Any talk on Indian men’s wrestling cannot miss ‘mention’ of the freestyle 74-kg category – this weight category has been the biggest eyeballs grabber in recent years simply because the country’s only two-time Olympic medallist Sushil Kumar is of the contenders for a berth in the 2020 Tokyo Olympics. And with each passing day, the men’s freestyle 74-kg category generates plenty of anticipation as to who would represent the country in the 2020 Tokyo Olympics.
With wrestler Jitender Kumar winning the recent trials to earn the right to wrestle for the country in the upcoming International Ranking Tourney in Italy as well as in the Asian Championship, one thing is clear – the possibility of a grappler other than Sushil Kumar representing India in Tokyo cannot be ruled out.
This is not to suggest that all is over for Sushil, who gave the recent trials a miss owing to a hand injury and even requested the Wrestling Federation of India (WFI) to postpone the trials – something the federation did not accede to. And the recent turn of events makes Jitender Kumar a likely replacement for Sushil in the Tokyo Olympics – are we jumping the gun? Not really but yes, if the former manages to convince the selectors and coaches that he is India’s best bet for the Olympic Qualifiers by dishing out creditable performances in the International Ranking Tourney in Italy as well as in the Asian Championship, it would be tough to ignore Jitender for the Tokyo Olympics.
Jitender, on his part, refuses to believe Sushil’s hand injury-induced from the trials made his job easy. “There are so many good wrestlers in the men’s freestyle 74-kg category- Parveen Rana and Amit Dhankar are very experienced and strong opponents – Gaurav Baliya is another exciting young prospect – so even without Sushil it was a tough run all the way through,” says the grappler, who had featured in the 2019 Senior Nationals at Jallandhar in the 79-kg category and won a silver after losing to Punjab’s Sandeep Singh in the final. He explains why he was not competing in the 74-kg at the 2019 Senior Nationals. “Both Parveen Rana and I are from the Railways and since both represented Railways in the 2019 Senior Nationals our team management fielded him in 74-kg and me in the 79-kg categories respectively.”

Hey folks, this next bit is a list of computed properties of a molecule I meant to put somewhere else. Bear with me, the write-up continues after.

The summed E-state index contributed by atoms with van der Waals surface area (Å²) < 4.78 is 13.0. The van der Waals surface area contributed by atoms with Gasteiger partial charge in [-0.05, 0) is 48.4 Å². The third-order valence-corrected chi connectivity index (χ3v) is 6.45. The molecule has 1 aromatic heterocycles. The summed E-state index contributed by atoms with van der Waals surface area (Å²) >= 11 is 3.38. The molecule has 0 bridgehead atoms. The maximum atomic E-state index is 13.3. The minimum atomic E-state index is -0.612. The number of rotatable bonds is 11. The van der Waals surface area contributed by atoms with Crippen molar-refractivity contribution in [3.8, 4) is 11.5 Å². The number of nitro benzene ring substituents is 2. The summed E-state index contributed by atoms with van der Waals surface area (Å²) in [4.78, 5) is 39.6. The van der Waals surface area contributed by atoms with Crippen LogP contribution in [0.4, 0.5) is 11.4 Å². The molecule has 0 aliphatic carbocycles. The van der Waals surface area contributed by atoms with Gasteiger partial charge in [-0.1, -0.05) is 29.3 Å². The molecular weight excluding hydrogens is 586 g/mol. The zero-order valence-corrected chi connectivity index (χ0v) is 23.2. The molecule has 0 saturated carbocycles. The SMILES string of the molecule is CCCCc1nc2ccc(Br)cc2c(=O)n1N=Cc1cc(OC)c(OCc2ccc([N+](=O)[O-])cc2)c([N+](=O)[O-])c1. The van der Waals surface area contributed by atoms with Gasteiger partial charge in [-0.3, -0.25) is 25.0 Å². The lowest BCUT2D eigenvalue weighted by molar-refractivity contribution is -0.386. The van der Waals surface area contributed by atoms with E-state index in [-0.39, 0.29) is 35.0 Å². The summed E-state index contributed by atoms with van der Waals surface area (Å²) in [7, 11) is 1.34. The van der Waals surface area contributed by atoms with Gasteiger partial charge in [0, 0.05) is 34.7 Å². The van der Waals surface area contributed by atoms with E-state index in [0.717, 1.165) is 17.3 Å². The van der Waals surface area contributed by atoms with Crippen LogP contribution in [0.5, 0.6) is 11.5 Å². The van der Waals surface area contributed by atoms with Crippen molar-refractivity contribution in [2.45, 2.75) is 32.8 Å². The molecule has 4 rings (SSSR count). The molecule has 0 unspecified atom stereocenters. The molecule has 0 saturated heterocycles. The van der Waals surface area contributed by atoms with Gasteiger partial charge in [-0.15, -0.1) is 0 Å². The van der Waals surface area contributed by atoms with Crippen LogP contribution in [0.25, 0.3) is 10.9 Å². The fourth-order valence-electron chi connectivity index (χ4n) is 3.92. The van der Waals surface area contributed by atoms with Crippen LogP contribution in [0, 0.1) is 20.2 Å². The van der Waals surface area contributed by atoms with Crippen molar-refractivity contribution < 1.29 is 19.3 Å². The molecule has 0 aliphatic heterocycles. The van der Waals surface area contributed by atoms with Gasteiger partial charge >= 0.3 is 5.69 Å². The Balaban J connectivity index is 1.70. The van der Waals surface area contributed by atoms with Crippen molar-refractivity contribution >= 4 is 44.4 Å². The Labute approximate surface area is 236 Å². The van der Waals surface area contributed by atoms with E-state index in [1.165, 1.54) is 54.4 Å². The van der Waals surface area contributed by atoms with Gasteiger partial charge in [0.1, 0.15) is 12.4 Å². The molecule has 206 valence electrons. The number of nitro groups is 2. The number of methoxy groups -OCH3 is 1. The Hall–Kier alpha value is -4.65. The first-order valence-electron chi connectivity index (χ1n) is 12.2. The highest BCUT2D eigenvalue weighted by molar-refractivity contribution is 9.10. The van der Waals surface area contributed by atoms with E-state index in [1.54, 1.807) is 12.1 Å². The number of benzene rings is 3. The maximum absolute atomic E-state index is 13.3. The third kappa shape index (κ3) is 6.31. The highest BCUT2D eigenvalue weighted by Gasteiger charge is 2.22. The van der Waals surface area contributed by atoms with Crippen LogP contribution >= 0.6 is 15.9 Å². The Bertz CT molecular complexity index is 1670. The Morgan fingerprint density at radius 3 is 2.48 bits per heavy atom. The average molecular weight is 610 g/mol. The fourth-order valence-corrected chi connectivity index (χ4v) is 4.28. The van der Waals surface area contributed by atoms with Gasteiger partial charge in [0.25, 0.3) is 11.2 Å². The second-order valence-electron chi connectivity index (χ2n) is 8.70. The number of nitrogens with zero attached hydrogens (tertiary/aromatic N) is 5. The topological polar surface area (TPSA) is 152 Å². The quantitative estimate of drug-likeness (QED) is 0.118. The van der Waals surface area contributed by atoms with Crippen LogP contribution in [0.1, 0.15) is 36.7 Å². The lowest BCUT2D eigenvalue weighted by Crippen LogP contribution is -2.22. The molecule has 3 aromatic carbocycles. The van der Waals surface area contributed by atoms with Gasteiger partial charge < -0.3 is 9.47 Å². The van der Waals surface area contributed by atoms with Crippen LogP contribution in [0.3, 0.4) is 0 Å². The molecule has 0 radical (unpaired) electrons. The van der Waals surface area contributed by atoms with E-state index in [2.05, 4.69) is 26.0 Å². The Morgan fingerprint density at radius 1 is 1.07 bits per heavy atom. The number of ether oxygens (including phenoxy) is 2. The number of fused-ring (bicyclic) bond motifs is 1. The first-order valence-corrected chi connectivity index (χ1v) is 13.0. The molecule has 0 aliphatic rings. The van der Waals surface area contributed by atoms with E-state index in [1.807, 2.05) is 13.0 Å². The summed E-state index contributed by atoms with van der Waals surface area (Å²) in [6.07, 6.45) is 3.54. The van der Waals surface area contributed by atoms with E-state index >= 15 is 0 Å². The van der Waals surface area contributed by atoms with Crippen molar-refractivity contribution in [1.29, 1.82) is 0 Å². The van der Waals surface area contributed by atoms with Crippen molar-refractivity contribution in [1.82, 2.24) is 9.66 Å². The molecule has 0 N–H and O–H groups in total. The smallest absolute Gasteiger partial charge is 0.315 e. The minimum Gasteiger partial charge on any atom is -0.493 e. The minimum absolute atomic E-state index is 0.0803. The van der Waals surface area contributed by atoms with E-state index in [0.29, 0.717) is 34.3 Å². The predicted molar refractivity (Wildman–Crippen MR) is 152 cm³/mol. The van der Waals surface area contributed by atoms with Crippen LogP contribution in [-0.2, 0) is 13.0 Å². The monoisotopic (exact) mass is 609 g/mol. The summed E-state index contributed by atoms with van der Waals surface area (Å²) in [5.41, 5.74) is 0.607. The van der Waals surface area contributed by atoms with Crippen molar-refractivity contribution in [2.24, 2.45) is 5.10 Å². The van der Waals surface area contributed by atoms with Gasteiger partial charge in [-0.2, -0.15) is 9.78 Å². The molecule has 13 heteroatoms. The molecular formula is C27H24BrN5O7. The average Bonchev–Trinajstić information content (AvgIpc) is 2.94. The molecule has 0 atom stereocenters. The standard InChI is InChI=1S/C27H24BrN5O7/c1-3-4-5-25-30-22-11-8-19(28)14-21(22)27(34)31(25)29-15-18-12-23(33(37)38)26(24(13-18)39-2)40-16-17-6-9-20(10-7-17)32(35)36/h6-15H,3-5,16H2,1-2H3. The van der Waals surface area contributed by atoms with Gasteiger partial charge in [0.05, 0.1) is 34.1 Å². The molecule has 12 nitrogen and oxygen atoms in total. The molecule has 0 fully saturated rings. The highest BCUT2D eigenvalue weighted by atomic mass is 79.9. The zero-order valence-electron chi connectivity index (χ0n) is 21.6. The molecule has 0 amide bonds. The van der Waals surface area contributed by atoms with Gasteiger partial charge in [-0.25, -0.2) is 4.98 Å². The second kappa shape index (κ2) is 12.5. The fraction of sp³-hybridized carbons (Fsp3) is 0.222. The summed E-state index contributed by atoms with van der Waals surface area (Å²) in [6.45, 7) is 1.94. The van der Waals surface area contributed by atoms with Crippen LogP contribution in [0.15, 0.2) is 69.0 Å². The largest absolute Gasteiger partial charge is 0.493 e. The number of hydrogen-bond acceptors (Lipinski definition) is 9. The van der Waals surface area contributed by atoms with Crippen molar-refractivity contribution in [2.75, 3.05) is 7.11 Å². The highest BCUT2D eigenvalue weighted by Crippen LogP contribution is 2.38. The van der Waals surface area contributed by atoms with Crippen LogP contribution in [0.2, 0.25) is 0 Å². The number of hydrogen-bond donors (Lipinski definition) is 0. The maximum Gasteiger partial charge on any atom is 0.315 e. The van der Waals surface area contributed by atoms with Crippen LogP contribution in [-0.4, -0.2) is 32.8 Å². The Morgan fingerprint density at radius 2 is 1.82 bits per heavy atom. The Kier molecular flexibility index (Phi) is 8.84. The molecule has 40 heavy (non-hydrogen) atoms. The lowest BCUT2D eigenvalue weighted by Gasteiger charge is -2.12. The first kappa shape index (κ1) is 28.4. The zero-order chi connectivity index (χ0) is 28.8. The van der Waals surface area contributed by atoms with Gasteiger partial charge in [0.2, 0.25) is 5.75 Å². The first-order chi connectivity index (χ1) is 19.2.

It may be important to note that Jitender has competed in both 74-kg and 79-kg in recent times. At the 2019 World Championship, he won two of his bouts against opponents from Moldova and Turkey and reaching the 79-kg quarterfinals, where he went down to Slovakia’s Tajmuraz Salkazanov. So how he thinks of Sushil – an opponent he has to overcome at some point in the future to seal his Olympic berth. The 26-year-old grappler who is serving as a Travelling Ticket Examiner (TTE) at Indian Railways since 2017, says
How does the massive reputation of Sushil work when Jitender takes to the mat? “Once you are on the mat, you do not think of a player’s reputation as your focus is to beat your opponent. Like I have said, I respect him as an opponent but if I have to wrestle with him, I will be ready to outwrestle him,” he makes his point.
Jitender is also happy to train under Bajrang Punia’s personal coach Shako Bentinidis. The grappler, who had made his senior debut in 2016, says:
Jitender had lost twice to Sushil Kumar before – at the 2018 Commonwealth Games trials and 2019 World Championship trials.“I had fought hard in the 2019 World Championship trials, but the result was not in my favour. I was not fully fit during that time as I was coming off a severe back injury that pegged me back for two months,” he recalls the recent trials.
Jitender would look to come up with a blockbuster performance in Italy and in the Asian Championship so that he does not have to feature in a trial for the Olympic Qualifiers. “The WFI has declared that the best grappler will be sent for the March Olympic Qualifiers. My job is to perform well in Italy and in the Asian Championship. If the WFI feels that I’m good enough to make it to the March Olympic Qualifiers or feels that I have to go through the trials, I’m fine. My focus is to do well in Italy and take it from there,” concludes Jitender.